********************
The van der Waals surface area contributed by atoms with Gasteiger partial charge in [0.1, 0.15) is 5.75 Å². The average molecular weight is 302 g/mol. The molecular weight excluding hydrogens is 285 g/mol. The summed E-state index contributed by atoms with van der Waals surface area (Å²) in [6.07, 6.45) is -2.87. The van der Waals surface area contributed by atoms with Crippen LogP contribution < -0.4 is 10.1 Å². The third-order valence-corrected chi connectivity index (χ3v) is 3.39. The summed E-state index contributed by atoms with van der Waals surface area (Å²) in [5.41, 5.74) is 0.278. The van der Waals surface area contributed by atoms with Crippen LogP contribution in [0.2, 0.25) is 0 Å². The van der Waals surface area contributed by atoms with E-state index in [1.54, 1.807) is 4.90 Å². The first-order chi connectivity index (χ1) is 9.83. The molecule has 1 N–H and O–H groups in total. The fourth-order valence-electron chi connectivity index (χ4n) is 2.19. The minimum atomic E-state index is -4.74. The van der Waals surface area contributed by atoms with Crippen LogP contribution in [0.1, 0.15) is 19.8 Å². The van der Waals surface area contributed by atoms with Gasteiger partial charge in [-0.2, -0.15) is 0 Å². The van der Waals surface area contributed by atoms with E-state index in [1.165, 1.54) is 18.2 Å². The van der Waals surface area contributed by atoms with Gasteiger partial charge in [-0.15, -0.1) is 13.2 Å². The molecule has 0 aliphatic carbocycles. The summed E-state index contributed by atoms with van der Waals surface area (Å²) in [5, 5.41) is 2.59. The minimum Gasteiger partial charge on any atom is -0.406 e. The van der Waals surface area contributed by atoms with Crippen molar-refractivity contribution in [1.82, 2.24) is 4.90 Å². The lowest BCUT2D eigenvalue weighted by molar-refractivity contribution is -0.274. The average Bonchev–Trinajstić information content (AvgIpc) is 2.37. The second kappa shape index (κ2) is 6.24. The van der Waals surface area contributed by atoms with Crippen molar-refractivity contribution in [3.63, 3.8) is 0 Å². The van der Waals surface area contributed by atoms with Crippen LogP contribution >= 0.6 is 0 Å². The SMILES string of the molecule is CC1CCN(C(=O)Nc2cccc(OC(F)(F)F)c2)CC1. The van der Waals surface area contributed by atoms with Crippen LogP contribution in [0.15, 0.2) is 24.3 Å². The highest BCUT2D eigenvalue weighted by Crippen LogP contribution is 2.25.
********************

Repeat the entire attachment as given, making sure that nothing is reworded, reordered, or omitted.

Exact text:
The van der Waals surface area contributed by atoms with Gasteiger partial charge in [0.1, 0.15) is 5.75 Å². The average molecular weight is 302 g/mol. The molecular weight excluding hydrogens is 285 g/mol. The summed E-state index contributed by atoms with van der Waals surface area (Å²) in [6.07, 6.45) is -2.87. The van der Waals surface area contributed by atoms with Crippen LogP contribution < -0.4 is 10.1 Å². The third-order valence-corrected chi connectivity index (χ3v) is 3.39. The summed E-state index contributed by atoms with van der Waals surface area (Å²) in [5.41, 5.74) is 0.278. The van der Waals surface area contributed by atoms with Crippen LogP contribution in [0.2, 0.25) is 0 Å². The van der Waals surface area contributed by atoms with E-state index in [1.54, 1.807) is 4.90 Å². The first-order chi connectivity index (χ1) is 9.83. The molecule has 1 N–H and O–H groups in total. The fourth-order valence-electron chi connectivity index (χ4n) is 2.19. The minimum atomic E-state index is -4.74. The van der Waals surface area contributed by atoms with Crippen LogP contribution in [0.1, 0.15) is 19.8 Å². The van der Waals surface area contributed by atoms with Gasteiger partial charge in [-0.2, -0.15) is 0 Å². The van der Waals surface area contributed by atoms with E-state index in [1.165, 1.54) is 18.2 Å². The van der Waals surface area contributed by atoms with Gasteiger partial charge in [-0.15, -0.1) is 13.2 Å². The molecule has 0 aliphatic carbocycles. The summed E-state index contributed by atoms with van der Waals surface area (Å²) in [5, 5.41) is 2.59. The minimum Gasteiger partial charge on any atom is -0.406 e. The van der Waals surface area contributed by atoms with Crippen molar-refractivity contribution in [1.82, 2.24) is 4.90 Å². The lowest BCUT2D eigenvalue weighted by molar-refractivity contribution is -0.274. The average Bonchev–Trinajstić information content (AvgIpc) is 2.37. The second kappa shape index (κ2) is 6.24. The van der Waals surface area contributed by atoms with Crippen molar-refractivity contribution in [3.63, 3.8) is 0 Å². The van der Waals surface area contributed by atoms with Crippen LogP contribution >= 0.6 is 0 Å². The SMILES string of the molecule is CC1CCN(C(=O)Nc2cccc(OC(F)(F)F)c2)CC1. The van der Waals surface area contributed by atoms with Crippen LogP contribution in [0.15, 0.2) is 24.3 Å². The highest BCUT2D eigenvalue weighted by Crippen LogP contribution is 2.25.